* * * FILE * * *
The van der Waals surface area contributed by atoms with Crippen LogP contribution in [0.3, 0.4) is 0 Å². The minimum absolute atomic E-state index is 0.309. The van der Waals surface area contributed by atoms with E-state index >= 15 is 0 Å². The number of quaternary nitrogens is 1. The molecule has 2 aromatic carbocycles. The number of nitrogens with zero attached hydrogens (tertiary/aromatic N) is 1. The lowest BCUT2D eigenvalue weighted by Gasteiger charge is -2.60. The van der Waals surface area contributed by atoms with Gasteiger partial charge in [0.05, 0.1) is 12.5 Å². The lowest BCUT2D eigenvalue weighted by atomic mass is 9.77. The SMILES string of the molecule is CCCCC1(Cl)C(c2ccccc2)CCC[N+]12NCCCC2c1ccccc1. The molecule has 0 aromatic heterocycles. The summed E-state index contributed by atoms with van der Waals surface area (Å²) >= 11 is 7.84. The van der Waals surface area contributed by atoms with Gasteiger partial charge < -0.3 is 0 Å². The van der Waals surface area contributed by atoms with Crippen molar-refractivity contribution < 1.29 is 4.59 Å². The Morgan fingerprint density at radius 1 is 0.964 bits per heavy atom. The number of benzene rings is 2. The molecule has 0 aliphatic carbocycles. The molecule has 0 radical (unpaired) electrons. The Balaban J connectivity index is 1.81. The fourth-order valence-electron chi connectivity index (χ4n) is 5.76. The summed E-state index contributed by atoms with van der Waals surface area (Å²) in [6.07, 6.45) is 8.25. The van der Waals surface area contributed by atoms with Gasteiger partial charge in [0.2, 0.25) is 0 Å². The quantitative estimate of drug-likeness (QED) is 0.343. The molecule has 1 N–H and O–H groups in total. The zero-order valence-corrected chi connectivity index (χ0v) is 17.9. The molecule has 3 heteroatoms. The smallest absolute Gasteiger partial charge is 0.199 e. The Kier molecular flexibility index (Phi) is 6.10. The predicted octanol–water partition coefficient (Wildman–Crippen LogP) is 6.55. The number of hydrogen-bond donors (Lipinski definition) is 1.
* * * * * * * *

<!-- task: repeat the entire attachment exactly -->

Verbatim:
The van der Waals surface area contributed by atoms with Crippen LogP contribution in [0.3, 0.4) is 0 Å². The minimum absolute atomic E-state index is 0.309. The van der Waals surface area contributed by atoms with E-state index >= 15 is 0 Å². The number of quaternary nitrogens is 1. The molecule has 2 aromatic carbocycles. The number of nitrogens with zero attached hydrogens (tertiary/aromatic N) is 1. The lowest BCUT2D eigenvalue weighted by Gasteiger charge is -2.60. The van der Waals surface area contributed by atoms with Gasteiger partial charge in [0.05, 0.1) is 12.5 Å². The lowest BCUT2D eigenvalue weighted by atomic mass is 9.77. The SMILES string of the molecule is CCCCC1(Cl)C(c2ccccc2)CCC[N+]12NCCCC2c1ccccc1. The molecule has 0 aromatic heterocycles. The summed E-state index contributed by atoms with van der Waals surface area (Å²) >= 11 is 7.84. The van der Waals surface area contributed by atoms with Gasteiger partial charge < -0.3 is 0 Å². The van der Waals surface area contributed by atoms with Crippen molar-refractivity contribution < 1.29 is 4.59 Å². The Morgan fingerprint density at radius 1 is 0.964 bits per heavy atom. The number of benzene rings is 2. The molecule has 0 aliphatic carbocycles. The molecule has 0 radical (unpaired) electrons. The Balaban J connectivity index is 1.81. The fourth-order valence-electron chi connectivity index (χ4n) is 5.76. The summed E-state index contributed by atoms with van der Waals surface area (Å²) in [6.07, 6.45) is 8.25. The van der Waals surface area contributed by atoms with Gasteiger partial charge in [0.2, 0.25) is 0 Å². The quantitative estimate of drug-likeness (QED) is 0.343. The molecule has 1 N–H and O–H groups in total. The zero-order valence-corrected chi connectivity index (χ0v) is 17.9. The molecule has 3 heteroatoms. The smallest absolute Gasteiger partial charge is 0.199 e. The Kier molecular flexibility index (Phi) is 6.10. The predicted octanol–water partition coefficient (Wildman–Crippen LogP) is 6.55. The number of hydrogen-bond donors (Lipinski definition) is 1.